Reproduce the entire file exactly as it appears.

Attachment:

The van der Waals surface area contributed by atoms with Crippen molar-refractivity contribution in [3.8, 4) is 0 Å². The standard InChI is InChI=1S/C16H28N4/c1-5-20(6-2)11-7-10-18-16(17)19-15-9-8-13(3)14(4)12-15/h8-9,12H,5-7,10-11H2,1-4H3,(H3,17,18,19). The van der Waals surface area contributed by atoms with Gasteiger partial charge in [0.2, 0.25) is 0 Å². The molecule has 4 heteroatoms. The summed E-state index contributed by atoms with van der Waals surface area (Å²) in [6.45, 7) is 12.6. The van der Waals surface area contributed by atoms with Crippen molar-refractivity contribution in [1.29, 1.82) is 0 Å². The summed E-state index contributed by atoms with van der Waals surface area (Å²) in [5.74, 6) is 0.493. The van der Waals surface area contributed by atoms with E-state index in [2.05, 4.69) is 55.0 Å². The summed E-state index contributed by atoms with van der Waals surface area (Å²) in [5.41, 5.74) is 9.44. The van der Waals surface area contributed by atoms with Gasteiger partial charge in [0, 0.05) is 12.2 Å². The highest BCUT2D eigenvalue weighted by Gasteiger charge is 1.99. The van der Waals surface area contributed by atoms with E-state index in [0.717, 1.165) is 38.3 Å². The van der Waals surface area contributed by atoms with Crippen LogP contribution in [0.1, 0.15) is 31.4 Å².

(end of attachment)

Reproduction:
The van der Waals surface area contributed by atoms with Crippen molar-refractivity contribution in [3.8, 4) is 0 Å². The standard InChI is InChI=1S/C16H28N4/c1-5-20(6-2)11-7-10-18-16(17)19-15-9-8-13(3)14(4)12-15/h8-9,12H,5-7,10-11H2,1-4H3,(H3,17,18,19). The van der Waals surface area contributed by atoms with Gasteiger partial charge in [0.2, 0.25) is 0 Å². The molecule has 4 heteroatoms. The summed E-state index contributed by atoms with van der Waals surface area (Å²) in [6.45, 7) is 12.6. The van der Waals surface area contributed by atoms with Crippen molar-refractivity contribution in [1.29, 1.82) is 0 Å². The summed E-state index contributed by atoms with van der Waals surface area (Å²) in [5.74, 6) is 0.493. The van der Waals surface area contributed by atoms with E-state index in [2.05, 4.69) is 55.0 Å². The summed E-state index contributed by atoms with van der Waals surface area (Å²) in [5.41, 5.74) is 9.44. The van der Waals surface area contributed by atoms with Gasteiger partial charge in [0, 0.05) is 12.2 Å². The highest BCUT2D eigenvalue weighted by Gasteiger charge is 1.99. The van der Waals surface area contributed by atoms with E-state index in [0.717, 1.165) is 38.3 Å². The van der Waals surface area contributed by atoms with Crippen LogP contribution in [0.1, 0.15) is 31.4 Å².